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Embattled wide receiver Donte' Stallworth, whose contract with Cleveland was terminated last week, signed a one-year contract with the Baltimore Ravens.
The Ravens announced the signing Wednesday, a day after Stallworth worked out for the team. The deal will be worth $900,000, with Stallworth able to earn another $300,000 in incentives, a league source told ESPN NFL Insider Adam Schefter.
Stallworth was reinstated Feb. 7 by NFL commissioner Roger Goodell after serving a year-long suspension for killing a 59-year-old pedestrian in Florida while driving drunk.
Stallworth spent 24 days in prison and reached a financial settlement out of court with the family of Mario Reyes, a construction worker who was crossing a causeway when he was struck by Stallworth's vehicle.
"There was a time I felt the mistake I made was the end of the world for me," Stallworth said in a statement released by the Ravens. "I've had trouble putting it into words. So, when teams started inviting me for workouts, and the Ravens called, I was excited. It means a lot that they would be willing to take a chance with me.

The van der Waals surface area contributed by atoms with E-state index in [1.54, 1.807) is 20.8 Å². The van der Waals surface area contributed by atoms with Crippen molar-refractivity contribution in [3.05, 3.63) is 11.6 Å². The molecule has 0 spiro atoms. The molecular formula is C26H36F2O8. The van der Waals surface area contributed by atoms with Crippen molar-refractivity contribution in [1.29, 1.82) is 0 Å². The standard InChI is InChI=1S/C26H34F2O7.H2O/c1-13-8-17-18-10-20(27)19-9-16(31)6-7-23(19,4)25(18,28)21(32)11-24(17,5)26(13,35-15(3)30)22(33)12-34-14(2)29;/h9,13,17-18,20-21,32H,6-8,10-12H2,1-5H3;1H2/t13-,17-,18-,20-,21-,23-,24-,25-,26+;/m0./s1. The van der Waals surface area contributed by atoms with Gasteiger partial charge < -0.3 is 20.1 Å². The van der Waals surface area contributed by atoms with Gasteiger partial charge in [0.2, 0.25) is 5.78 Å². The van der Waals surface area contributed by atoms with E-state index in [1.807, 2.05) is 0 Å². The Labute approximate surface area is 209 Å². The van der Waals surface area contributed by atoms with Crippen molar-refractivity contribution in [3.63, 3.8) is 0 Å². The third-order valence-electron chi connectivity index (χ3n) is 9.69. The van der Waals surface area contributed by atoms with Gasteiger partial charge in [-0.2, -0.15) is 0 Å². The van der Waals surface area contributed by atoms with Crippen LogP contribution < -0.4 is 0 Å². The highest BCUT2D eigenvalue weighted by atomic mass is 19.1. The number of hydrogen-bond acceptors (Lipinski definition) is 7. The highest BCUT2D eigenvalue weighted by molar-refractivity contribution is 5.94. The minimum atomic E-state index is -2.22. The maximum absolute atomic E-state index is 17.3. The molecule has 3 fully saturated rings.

"I have a lot of people I am thankful for, and that now includes the Ravens. I can't let any of these people down, including my family, Commissioner Goodell and the Ravens."
Stallworth, 28, played just one season for the Browns after signing a seven-year, $35 million contract in 2008. That year he recorded 17 receptions for 170 yards and one touchdown in 11 games.
Baltimore's top four receivers from last season are not under contract for 2010 and the team is in desperate need of playmakers. The Ravens hope Stallworth can contribute next season.
"Our goal is to become a better team, and we work on that every day. Adding Donte' gives us the opportunity to improve," Ravens coach John Harbaugh said. "I observed him and interacted with him for a year when we were both in Philadelphia. He's the kind of person and player who can help us. It's clear that he is determined to play, that he has been working hard and that he wants to have a positive impact off the field, too."
Information from ESPN.com AFC North blogger James Walker and The Associated Press was used in this report.